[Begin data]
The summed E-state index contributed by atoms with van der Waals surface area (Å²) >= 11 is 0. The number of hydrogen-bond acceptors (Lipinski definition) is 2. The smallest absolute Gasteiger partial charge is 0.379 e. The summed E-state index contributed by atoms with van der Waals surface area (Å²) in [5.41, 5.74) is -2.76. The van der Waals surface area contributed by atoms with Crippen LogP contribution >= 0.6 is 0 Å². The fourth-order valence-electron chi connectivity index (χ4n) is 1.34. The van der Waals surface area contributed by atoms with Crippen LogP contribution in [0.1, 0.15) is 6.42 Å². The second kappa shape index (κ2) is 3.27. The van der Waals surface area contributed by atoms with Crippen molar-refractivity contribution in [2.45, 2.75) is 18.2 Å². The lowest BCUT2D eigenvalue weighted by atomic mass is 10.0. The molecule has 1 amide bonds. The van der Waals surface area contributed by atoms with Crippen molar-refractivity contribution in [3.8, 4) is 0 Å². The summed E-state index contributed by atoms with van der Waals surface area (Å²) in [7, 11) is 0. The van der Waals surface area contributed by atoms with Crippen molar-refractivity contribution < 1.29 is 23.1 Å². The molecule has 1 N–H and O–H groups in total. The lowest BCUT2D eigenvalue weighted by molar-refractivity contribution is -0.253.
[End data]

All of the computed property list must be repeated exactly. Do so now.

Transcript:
The summed E-state index contributed by atoms with van der Waals surface area (Å²) >= 11 is 0. The number of hydrogen-bond acceptors (Lipinski definition) is 2. The smallest absolute Gasteiger partial charge is 0.379 e. The summed E-state index contributed by atoms with van der Waals surface area (Å²) in [5.41, 5.74) is -2.76. The van der Waals surface area contributed by atoms with Crippen LogP contribution >= 0.6 is 0 Å². The fourth-order valence-electron chi connectivity index (χ4n) is 1.34. The van der Waals surface area contributed by atoms with Crippen LogP contribution in [0.1, 0.15) is 6.42 Å². The second kappa shape index (κ2) is 3.27. The van der Waals surface area contributed by atoms with Crippen molar-refractivity contribution in [2.45, 2.75) is 18.2 Å². The lowest BCUT2D eigenvalue weighted by atomic mass is 10.0. The molecule has 1 amide bonds. The van der Waals surface area contributed by atoms with Crippen molar-refractivity contribution in [3.8, 4) is 0 Å². The summed E-state index contributed by atoms with van der Waals surface area (Å²) in [7, 11) is 0. The van der Waals surface area contributed by atoms with Crippen molar-refractivity contribution < 1.29 is 23.1 Å². The molecule has 1 N–H and O–H groups in total. The lowest BCUT2D eigenvalue weighted by molar-refractivity contribution is -0.253.